Considered ‘the godfather of influence’, Dr. Robert Cialdini compiles over three decades of rigorous, evidence-based research into this fascinating book about the psychology of persuasion.

Despite it being 300 pages of very small print, I read the book in a matter of days, as I would an enthralling fiction novel, thanks to the author’s ability to turn psychology concepts into captivating narratives and storytelling.

You’ll learn about the six universal principles that constitute ‘weapons of influence’ - peppered with illustrative stories - and how you can use them to change behaviours or influence actions.

My next recommendation looks at changing people’s mind too, but from a different angle:

The Catalyst

The Catalyst by Jonah Berger

The Catalyst looks at ways to catalyse change by starting with the basic question: Why hasn’t change happened yet? Why hasn’t the person changed already? What’s blocking them?

The book opens with the story of how a hostage negotiator on a SWAT operation gets a criminal to surrender himself with their hands up (tip: it’s not just about what we’re trying to change, it’s about who’s mind we are trying to change). That intro got me hooked.

The whole premise of the book is that driving change is not about trying to convince by presenting more arguments and evidence, but about removing barriers to change. This leads into an interesting read about the five core principles that remove roadblocks to overcome inertia and inaction… useful if you are trying to get people to adopt your product or get them to switch to your services.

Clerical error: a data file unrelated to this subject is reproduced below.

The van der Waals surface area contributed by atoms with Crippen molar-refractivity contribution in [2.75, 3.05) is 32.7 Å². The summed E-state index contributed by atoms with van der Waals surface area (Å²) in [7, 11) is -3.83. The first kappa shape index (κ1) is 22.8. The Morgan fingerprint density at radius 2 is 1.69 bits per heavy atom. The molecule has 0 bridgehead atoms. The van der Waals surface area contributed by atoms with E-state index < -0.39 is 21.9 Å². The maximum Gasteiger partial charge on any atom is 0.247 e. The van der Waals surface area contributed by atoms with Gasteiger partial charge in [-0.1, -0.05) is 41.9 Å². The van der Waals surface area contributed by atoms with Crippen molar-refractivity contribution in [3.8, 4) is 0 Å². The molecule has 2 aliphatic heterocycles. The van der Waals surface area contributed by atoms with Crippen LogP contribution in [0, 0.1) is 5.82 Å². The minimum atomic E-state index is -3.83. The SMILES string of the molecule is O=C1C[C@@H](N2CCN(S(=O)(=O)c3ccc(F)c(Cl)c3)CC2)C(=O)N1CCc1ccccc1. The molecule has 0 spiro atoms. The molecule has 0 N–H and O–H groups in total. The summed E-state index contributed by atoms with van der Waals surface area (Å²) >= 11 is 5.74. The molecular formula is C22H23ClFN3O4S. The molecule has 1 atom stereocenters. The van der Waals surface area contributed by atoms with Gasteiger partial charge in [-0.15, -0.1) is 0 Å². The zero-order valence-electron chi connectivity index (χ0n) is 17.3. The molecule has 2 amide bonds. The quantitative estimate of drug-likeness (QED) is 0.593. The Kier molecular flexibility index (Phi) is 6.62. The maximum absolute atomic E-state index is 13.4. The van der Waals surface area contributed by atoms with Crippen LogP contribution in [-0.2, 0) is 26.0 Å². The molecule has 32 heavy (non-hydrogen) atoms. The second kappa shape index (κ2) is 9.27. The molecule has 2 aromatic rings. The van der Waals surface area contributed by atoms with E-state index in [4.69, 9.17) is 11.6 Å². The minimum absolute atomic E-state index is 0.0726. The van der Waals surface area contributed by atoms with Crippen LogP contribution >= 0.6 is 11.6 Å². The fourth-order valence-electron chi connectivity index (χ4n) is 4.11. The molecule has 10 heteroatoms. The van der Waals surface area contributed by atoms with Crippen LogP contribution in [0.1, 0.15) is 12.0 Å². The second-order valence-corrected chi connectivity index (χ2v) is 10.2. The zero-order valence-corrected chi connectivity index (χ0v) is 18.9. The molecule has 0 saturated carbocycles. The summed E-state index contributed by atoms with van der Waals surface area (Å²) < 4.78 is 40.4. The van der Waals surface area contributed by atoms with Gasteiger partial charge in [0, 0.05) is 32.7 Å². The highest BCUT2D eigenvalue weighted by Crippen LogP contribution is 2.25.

If you enjoy The Catalyst, I also recommend Contagious, Jonah Berger’s first book about social influence and virality, on the similar theme of popularity as Hit Makers.

For the final book on my list, I’ve picked one on the topic of business culture and leadership, that I found somewhat refreshing in its format and style:

What you do is who you are

What You Do is Who You Are by Ben Horowitz

I was intrigued to read this much-hyped book, authored by one of the co-founder of successful venture capital firm Andreessen Horowitz, because it’s as much about workplace culture as it is about leadership.

In his book, Ben Horowitz draws lessons from history’s greatest leaders, from modern organisations and from communities, on how to create and maintain the right culture for your business. My personal favourite is the story of Shaka Senghor, a prison gang leader, and the lessons learned from his experience in prison driving positive cultural change amongst one of the toughest communities you could imagine.

The book reads a little like a novel, and the narrative is interesting and intriguing, keeping you engaged while gathering practical advice on how to run a business and lead employees to thrive.

So, that’s all for my list of business books that aren’t actually business books! Whether you’re looking for some wisdom to boost your personal development, or a gift for someone else, I guarantee you these are anything but business textbooks - they’re inspirational, informative and, most importantly, enjoyable. Happy reading!